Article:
• Bracken, B. and C. Lewis. 2004. Odonata of the Britannia Conservation Area (Ottawa-Carleton County), Ontario. In P.M. Catling, C.D. Jones and P. Pratt, eds. Ontario Odonata, Vol. 5. pp. 15-22, Toronto Entomologists Association, Toronto, Canada.
  • Bracken, B. and C. Lewis. 2005. Additions to the Odonata study area of the Britannia Conservation Area, Ottawa, ON. In P.M. Catling, C.D. Jones and P. Pratt, eds. Ontario Odonata, Vol. 6. pp. 14-15, Toronto Entomologists Association, Toronto, Canada.
  • Carle, F.L. 1993. Sympetrum janae spec. nov. from eastern North America, with a key to nearctic Sympeturm (Anisoptera: Libellulidae). Odonatalogica 22(1):1-16.
  • Catling, P.M. and V.R. Brownell. 2000. Damselflies and Dragonflies (Odonata) of Ontario: Resource Guide and Annotated List. Toronto Entomologists Association, Toronto, Canada.
  • Catling, P.M. and V.R. Brownell. 2002. Rapids Clubtail (Gomphus quadricolor) in Eastern Ontario. In P.M. Catling, C.D. Jones and P. Pratt, eds. Ontario Odonata, Vol. 3. pp. 1-4, Toronto Entomologists Association, Toronto, Canada.
  • Dragonfly Society of the Americas – ARGIA, The News Journal of the DSA:
    Donelly, N. 2001. Taxonomic problems with North American Species—a last appeal for information. Argia 13(2):5.
    Donelly, N. 2003. Common name for Enallagma vernale. Argia 15(3):17.
    Paulson, D.R. 2004. New common names for some North American Odonata. Argia 16(3):29-30.
    Paulson, D.R. 2007. New Checklist Committee for the DSA. Argia 18(4):6-7.
  • Dunkle, S.W. and D.R. Paulson. 1997. List of the Odonata of North America (updated September 2004). University of Puget Sound, OR, USA.
  • Hutchinson, R. and B. Ménard. 2007. First Observations on larvae of Epiaeschna heros (Odonata: Aeshnidae) in Québec, Canada. In P.M. Cat ling, C.D. Jones and P. Pratt, eds. Ontario Odonata Vol. 7. pp. 1-7, Toronto Entomologists Association, Toronto, Canada.
  • Ménard, B. 1996. Listes Annotées des Odonates de la Vallée de l’Outaouais. Fabreries, 21(2):29-61 A.E.A.Q. c/o Insectarium de Montréal, Montréal, Canada
  • Needham, J.G., M.J. Westfall Jr. and M.L. May. 2000. Dragonflies of North America. Scientific Publishers, Gainesville, FL, USA.
  • Rothfels, C.J. 2003. Unicorn Clubtail (Arigomphus villosipes: Gomphidae): New records and summary of status in Ontario. In P.M. Catling, C.D. Jones, and P. Pratt, eds., Ontario Odanata Vol. 5. pp. 5-11 Toronto Entomologists Association, Toronto, Canada.
  • Walker, E.M. 1912. Dragonflies of the Ottawa District. The Ottawa Naturalist. 22:16-24 and 49-63. The Ottawa Field-Naturalists’ Club, Ottawa, Canada.
  • Walker, E.M. 1953. The Odonata of Canada and Alaska, Volume I. General and Zygoptera. University of Toronto Press, Toronto, Canada.
  • Walker, E.M. 1958. The Odonata of Canada and Alaska, Volume II. Anisoptera – Four Families. University of Toronto Press, Toronto, Canada.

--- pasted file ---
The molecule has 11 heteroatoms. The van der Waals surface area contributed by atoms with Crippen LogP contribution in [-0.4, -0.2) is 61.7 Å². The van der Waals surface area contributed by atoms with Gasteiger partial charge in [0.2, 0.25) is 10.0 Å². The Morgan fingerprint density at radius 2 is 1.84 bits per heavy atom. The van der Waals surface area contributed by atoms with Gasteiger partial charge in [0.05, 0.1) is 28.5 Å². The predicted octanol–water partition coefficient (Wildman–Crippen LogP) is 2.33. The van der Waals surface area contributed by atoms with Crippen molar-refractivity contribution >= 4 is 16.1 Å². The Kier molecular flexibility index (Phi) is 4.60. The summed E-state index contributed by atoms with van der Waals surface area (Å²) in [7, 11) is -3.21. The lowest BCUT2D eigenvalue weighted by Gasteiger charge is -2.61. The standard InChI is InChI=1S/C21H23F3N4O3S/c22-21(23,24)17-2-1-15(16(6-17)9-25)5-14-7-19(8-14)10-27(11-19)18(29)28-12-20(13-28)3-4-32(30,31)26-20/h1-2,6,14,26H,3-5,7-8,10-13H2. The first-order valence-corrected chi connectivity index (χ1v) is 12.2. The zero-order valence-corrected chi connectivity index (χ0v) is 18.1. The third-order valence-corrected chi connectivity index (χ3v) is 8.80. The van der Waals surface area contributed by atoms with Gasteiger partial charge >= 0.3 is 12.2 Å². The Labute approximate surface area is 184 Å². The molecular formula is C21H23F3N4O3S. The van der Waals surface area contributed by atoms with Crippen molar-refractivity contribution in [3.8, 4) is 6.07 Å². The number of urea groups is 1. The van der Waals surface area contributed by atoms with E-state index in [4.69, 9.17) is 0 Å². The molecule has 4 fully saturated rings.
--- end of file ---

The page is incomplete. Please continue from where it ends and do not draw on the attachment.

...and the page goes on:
• Walker, E.M. and P.S. Corbet. 1973. The Odonata of Canada and Alaska, Volume III. Anisoptera – Three Families. University of Toronto Press, Toronto, Canada.
  • Westfall, M.J. Jr. and M.L. May. 1996 (revised 2005). Damselflies of North America. Scientific Publishers, Gainesville, FL, USA.

ACKNOWLEDGEMENTS

Dr. Paul M. Catling, Agriculture and Agri-food Canada, for contributions to this article, and for continuing support and invaluable assistance over the past 10 years

Raymond Hutchinson and Benoit Ménard, for assistance with our original manuscript, 1998

Dave Moore, for original layout of our 1998 checklist

RECOMMENDED READING

Field guides

  • Dunkle, S.W. 2000. Dragonflies through Binoculars. Oxford University Press. New York, NY, USA. ISBN 0-19-511268-7.
  • Holder, M., P. Burke and A. Kingsley. 1996. The Dragonflies and Damselflies of Algonquin Provincial Park. Algonquin Park Technical Bulletin No. 11. The Friends of Algonquin Park, Whitney ON, Canada.
  • Lam, E. 2004. Damselflies of the Northeast. Biodiversity Books, Forest Hills, NY, USA. ISBN 0-9754015-0-5.
  • Roche, L. 2002. Dragonflies and Damselfl ies of Northeast Ohio. Cleveland Museum of Natural History, Cleveland, OH, USA. ISBN 0-9717460-0-1.

Ottawa and Ontario

  • Bracken, B. and C. Lewis. 1998. A Checklist of the Dragonflies and Damselflies of Ottawa-Hull. T&L 32(3):126-136.
  • Bracken, B. and C. Lewis. 2008. A Checklist of the Dragonflies and Damselflies of Ottawa-Gatineau. T&L 42(3):115-131.
  • Catling, P.M. and V.R. Brownell. 2000. Damselflies and Dragonflies (Odonata) of Ontario: Resource Guide and Annotated List. Toronto Entomologists Association, Toronto, Canada. ISBN 0-9682013-1-8.
  • Catling, P.M., C.D. Jones and P. Pratt, eds. 2000-2006. Ontario Odonata. Vols 1-7. Toronto Entomologists Association, Toronto, Canada. Available from www.ontarioinsects.org.

Scientific publications

  • Needham, J. G., M. J. Westfall, and M. L. May. 2000. Dragonflies of North America. Scientific Publishers, Gainesville, FL, USA. ISBN 0-945417-94-2.
  • Walker, E. M. 1953. The Odonata of Canada and Alaska, Volume I. General and Zygoptera. University of Toronto Press, Toronto, Canada.
  • Walker, E. M. 1958. The Odonata of Canada and Alaska, Volume II. Anisoptera - Four Families. University of Toronto Press, Toronto, Canada.
  • Walker, E. M. and P. S. Corbet. 1973. The Odonata of Canada and Alaska, Volume III. Anisoptera - Three Families. University of Toronto Press, Toronto, Canada.
  • (The above three volumes by Walker et al. were recently re-printed and are available from the Toronto Entomologists Association www.ontarioinsects.org).

  • Westfall, M. J. and M.L. May. 1996. (revised 2005) Damselflies of North America. Scientific Publishers, Gainesville, FL, USA. ISBN 0-945417-93-4.

Internet sites (and links to other odonata web sites)